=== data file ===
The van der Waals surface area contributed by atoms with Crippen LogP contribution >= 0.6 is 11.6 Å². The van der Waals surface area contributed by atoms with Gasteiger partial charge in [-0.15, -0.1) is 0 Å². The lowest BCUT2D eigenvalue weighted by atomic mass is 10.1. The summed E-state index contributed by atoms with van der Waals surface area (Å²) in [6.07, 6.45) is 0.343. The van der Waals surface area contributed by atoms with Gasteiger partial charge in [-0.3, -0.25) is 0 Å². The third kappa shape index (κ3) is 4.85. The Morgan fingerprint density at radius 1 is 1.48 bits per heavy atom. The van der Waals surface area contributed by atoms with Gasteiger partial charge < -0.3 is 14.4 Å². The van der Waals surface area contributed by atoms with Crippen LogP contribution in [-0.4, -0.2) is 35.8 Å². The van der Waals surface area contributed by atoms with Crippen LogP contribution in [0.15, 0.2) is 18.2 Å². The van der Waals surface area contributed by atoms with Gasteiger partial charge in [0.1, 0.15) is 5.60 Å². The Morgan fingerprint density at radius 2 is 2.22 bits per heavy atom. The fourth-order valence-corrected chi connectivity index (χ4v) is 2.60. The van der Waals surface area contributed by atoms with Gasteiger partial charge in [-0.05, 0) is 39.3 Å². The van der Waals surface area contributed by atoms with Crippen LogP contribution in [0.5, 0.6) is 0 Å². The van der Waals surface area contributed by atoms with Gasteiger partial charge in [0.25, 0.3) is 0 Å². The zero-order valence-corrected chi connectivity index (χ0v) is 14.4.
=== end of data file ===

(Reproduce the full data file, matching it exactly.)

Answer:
The van der Waals surface area contributed by atoms with Crippen LogP contribution >= 0.6 is 11.6 Å². The van der Waals surface area contributed by atoms with Gasteiger partial charge in [-0.15, -0.1) is 0 Å². The lowest BCUT2D eigenvalue weighted by atomic mass is 10.1. The summed E-state index contributed by atoms with van der Waals surface area (Å²) in [6.07, 6.45) is 0.343. The van der Waals surface area contributed by atoms with Gasteiger partial charge in [-0.3, -0.25) is 0 Å². The third kappa shape index (κ3) is 4.85. The Morgan fingerprint density at radius 1 is 1.48 bits per heavy atom. The van der Waals surface area contributed by atoms with Gasteiger partial charge < -0.3 is 14.4 Å². The van der Waals surface area contributed by atoms with Crippen LogP contribution in [-0.4, -0.2) is 35.8 Å². The van der Waals surface area contributed by atoms with Crippen LogP contribution in [0.15, 0.2) is 18.2 Å². The van der Waals surface area contributed by atoms with Gasteiger partial charge in [0.1, 0.15) is 5.60 Å². The Morgan fingerprint density at radius 2 is 2.22 bits per heavy atom. The fourth-order valence-corrected chi connectivity index (χ4v) is 2.60. The van der Waals surface area contributed by atoms with Gasteiger partial charge in [-0.05, 0) is 39.3 Å². The van der Waals surface area contributed by atoms with Crippen LogP contribution in [0.5, 0.6) is 0 Å². The van der Waals surface area contributed by atoms with Gasteiger partial charge in [0.25, 0.3) is 0 Å². The zero-order valence-corrected chi connectivity index (χ0v) is 14.4.